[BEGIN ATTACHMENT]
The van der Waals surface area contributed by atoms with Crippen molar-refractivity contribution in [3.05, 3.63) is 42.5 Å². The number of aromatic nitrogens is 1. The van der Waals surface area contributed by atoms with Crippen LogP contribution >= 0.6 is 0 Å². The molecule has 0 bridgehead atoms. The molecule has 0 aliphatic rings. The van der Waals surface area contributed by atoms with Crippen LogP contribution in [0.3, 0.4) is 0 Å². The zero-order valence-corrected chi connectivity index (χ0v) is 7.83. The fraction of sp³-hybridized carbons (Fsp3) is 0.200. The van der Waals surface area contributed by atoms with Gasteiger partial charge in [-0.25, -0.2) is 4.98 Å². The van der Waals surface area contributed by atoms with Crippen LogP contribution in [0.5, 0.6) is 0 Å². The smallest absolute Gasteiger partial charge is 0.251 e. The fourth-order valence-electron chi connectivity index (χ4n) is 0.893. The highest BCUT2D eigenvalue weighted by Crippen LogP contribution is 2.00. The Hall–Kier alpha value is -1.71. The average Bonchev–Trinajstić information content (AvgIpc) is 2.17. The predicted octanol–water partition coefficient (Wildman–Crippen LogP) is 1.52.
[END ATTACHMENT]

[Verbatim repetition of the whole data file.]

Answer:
The van der Waals surface area contributed by atoms with Crippen molar-refractivity contribution in [3.05, 3.63) is 42.5 Å². The number of aromatic nitrogens is 1. The van der Waals surface area contributed by atoms with Crippen LogP contribution >= 0.6 is 0 Å². The molecule has 0 bridgehead atoms. The molecule has 0 aliphatic rings. The van der Waals surface area contributed by atoms with Crippen LogP contribution in [0.3, 0.4) is 0 Å². The zero-order valence-corrected chi connectivity index (χ0v) is 7.83. The fraction of sp³-hybridized carbons (Fsp3) is 0.200. The van der Waals surface area contributed by atoms with Gasteiger partial charge in [-0.25, -0.2) is 4.98 Å². The van der Waals surface area contributed by atoms with Crippen LogP contribution in [0.5, 0.6) is 0 Å². The smallest absolute Gasteiger partial charge is 0.251 e. The fourth-order valence-electron chi connectivity index (χ4n) is 0.893. The highest BCUT2D eigenvalue weighted by Crippen LogP contribution is 2.00. The Hall–Kier alpha value is -1.71. The average Bonchev–Trinajstić information content (AvgIpc) is 2.17. The predicted octanol–water partition coefficient (Wildman–Crippen LogP) is 1.52.